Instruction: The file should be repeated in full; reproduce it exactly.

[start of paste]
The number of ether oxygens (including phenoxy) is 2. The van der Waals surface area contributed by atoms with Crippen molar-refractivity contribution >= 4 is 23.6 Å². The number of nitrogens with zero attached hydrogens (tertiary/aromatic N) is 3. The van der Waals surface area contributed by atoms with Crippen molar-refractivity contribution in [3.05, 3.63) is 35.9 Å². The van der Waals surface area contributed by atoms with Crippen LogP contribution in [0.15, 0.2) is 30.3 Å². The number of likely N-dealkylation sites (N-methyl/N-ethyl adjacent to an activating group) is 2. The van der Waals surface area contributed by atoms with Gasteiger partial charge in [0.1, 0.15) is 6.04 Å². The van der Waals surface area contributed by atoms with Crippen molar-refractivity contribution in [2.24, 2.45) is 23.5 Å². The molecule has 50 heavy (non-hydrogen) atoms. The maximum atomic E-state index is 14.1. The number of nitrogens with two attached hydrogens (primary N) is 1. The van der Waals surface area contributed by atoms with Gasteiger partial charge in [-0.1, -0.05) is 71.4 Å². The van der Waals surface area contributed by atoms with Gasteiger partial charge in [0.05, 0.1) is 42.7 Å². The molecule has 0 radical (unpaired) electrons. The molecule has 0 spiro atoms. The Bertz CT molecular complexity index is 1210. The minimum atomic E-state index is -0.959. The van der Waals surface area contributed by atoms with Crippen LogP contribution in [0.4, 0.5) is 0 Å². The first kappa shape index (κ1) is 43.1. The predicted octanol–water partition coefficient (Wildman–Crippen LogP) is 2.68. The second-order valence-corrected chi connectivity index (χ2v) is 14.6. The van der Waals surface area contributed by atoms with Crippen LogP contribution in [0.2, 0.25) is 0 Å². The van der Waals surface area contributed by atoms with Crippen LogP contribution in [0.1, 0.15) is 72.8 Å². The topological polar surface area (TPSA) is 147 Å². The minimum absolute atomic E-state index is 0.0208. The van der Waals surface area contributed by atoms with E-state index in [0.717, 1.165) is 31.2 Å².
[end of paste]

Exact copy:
The number of ether oxygens (including phenoxy) is 2. The van der Waals surface area contributed by atoms with Crippen molar-refractivity contribution >= 4 is 23.6 Å². The number of nitrogens with zero attached hydrogens (tertiary/aromatic N) is 3. The van der Waals surface area contributed by atoms with Crippen molar-refractivity contribution in [3.05, 3.63) is 35.9 Å². The van der Waals surface area contributed by atoms with Crippen LogP contribution in [0.15, 0.2) is 30.3 Å². The number of likely N-dealkylation sites (N-methyl/N-ethyl adjacent to an activating group) is 2. The van der Waals surface area contributed by atoms with Gasteiger partial charge in [0.1, 0.15) is 6.04 Å². The van der Waals surface area contributed by atoms with Crippen molar-refractivity contribution in [2.24, 2.45) is 23.5 Å². The molecule has 50 heavy (non-hydrogen) atoms. The maximum atomic E-state index is 14.1. The number of nitrogens with two attached hydrogens (primary N) is 1. The van der Waals surface area contributed by atoms with Gasteiger partial charge in [-0.1, -0.05) is 71.4 Å². The van der Waals surface area contributed by atoms with Gasteiger partial charge in [0.05, 0.1) is 42.7 Å². The molecule has 0 radical (unpaired) electrons. The molecule has 0 spiro atoms. The Bertz CT molecular complexity index is 1210. The minimum atomic E-state index is -0.959. The van der Waals surface area contributed by atoms with Crippen LogP contribution in [0.4, 0.5) is 0 Å². The first kappa shape index (κ1) is 43.1. The predicted octanol–water partition coefficient (Wildman–Crippen LogP) is 2.68. The second-order valence-corrected chi connectivity index (χ2v) is 14.6. The van der Waals surface area contributed by atoms with Crippen LogP contribution in [0.2, 0.25) is 0 Å². The van der Waals surface area contributed by atoms with Crippen LogP contribution in [0.1, 0.15) is 72.8 Å². The topological polar surface area (TPSA) is 147 Å². The minimum absolute atomic E-state index is 0.0208. The van der Waals surface area contributed by atoms with E-state index in [0.717, 1.165) is 31.2 Å².